Monday, May 20, 2013

Clients Are Not Paid To Take Risks

"Like swinging a flyswatter at an incoming asteroid." Every few months, my office shuffles seats. It's a simple system for enabling collaboration, creativity and connection. The only thing is, it's totally random. Which means wherever you end up, you end up. And that got me thinking: Futility is a funny thing. We're such control freaks, and yet, despite our best efforts, most of life's fickle forces treat us like pawns in their cruel game of cosmic chess. But the best moment, though, is when we surrender. When acceptance washes over us like an afternoon shower and we bask in the beauty of our own vulnerability. Unless the guy sitting next to you smells like an ashtray. Inspired by a passage from Dan Brown's new book.

"Clients are not paid to take risks." There's what the client wants. There's what the client wants to want. There's what the client thinks they want. And there's what the client really needs. Our job, as service providers, is to listen loudly to all of those things––do some serious alchemy and jujitsu with our team––and usher the client into the space they should be. The secret is, never let them catch you acting. The art is hiding the art, as Michael Cane used to say. 

"You can't teach integrity." Not to adults, that's for sure. Yes, you can model it. You can inspire it. But our job isn't to teach people how to be good people. That's why we have parents. Our job is to find people who already have integrity, and give them places to put it. If a prospective employee or volunteer shows up without integrity, we can have all the meetings in the world, but we're not going to magically morph them into good workers. Integrity is like virginity, you either have it or you don't. There's no preheat setting. This post inspired by somebody pissing me off.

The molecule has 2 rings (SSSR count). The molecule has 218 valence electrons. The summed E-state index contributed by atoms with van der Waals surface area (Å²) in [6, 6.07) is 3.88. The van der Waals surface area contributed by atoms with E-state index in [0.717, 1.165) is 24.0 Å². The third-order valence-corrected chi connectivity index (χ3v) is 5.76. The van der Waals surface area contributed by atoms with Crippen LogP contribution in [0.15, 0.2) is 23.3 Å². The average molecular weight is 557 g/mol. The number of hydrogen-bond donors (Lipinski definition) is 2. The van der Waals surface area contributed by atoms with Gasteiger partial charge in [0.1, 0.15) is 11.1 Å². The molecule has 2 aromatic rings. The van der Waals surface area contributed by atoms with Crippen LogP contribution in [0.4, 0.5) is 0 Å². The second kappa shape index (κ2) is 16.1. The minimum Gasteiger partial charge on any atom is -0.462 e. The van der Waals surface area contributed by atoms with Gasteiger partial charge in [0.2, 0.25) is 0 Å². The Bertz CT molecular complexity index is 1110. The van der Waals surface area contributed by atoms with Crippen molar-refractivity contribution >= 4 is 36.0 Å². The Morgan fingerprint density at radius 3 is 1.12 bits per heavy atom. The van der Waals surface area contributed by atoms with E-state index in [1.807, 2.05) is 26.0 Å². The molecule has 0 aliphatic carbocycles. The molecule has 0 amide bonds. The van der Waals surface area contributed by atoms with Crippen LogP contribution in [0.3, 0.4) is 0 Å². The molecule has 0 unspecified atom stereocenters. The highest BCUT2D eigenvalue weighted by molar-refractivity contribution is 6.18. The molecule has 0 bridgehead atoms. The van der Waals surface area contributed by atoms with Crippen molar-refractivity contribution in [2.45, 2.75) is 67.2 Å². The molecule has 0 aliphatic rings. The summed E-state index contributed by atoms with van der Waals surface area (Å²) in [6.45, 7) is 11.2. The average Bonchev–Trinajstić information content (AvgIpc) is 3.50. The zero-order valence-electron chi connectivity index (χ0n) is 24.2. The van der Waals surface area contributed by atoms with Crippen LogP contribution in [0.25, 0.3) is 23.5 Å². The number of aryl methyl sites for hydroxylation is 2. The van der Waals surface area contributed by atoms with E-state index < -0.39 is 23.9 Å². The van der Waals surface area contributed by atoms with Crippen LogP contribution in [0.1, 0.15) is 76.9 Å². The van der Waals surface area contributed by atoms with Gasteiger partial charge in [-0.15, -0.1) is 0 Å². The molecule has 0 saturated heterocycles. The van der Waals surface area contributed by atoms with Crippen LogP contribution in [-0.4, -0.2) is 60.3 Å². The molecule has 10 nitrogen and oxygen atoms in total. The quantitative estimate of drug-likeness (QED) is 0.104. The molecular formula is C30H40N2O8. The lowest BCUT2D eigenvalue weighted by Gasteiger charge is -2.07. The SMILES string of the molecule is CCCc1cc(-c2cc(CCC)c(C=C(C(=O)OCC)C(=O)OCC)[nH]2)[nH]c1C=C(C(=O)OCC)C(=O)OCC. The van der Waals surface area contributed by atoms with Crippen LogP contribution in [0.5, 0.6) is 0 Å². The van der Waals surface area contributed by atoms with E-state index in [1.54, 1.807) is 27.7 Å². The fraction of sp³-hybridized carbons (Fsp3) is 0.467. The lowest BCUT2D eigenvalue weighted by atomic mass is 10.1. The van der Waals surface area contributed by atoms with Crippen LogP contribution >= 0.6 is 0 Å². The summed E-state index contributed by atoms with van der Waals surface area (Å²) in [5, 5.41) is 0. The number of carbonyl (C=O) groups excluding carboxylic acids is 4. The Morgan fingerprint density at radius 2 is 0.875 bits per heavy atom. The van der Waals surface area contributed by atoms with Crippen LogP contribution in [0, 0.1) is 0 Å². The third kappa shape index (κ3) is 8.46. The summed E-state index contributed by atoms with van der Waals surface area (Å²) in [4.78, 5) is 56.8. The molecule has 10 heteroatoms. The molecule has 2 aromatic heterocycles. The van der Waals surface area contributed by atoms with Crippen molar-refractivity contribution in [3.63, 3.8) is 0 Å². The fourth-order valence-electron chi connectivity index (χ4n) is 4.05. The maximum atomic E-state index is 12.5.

"The usual vortex of opponent overconfidence." Physically, humans have their limits. But mentally, psychologically, our species is capable of limitless powers. Floyd Mayweather is a rockstar who happens to box three months a year. What I love most about his fighting style is, he gets up in your head. That's why he's undefeated. By the time Floyd's opponents insist he will never get to them, it's already too late.

"What do I already know that will help me solve this?" In the problem solving process, our first instinct is to look for answers externally. Turns out, many of our toughest challenges can be resolved by asking this simple question. Especially if we have a wealth of experience to draw from. We didn't go through all that bullshit for nothing. Everything we've been through is more grist for the mill, more input to scan and more data to bounce of a richer matrix. Inspired by Eric Maisel's new book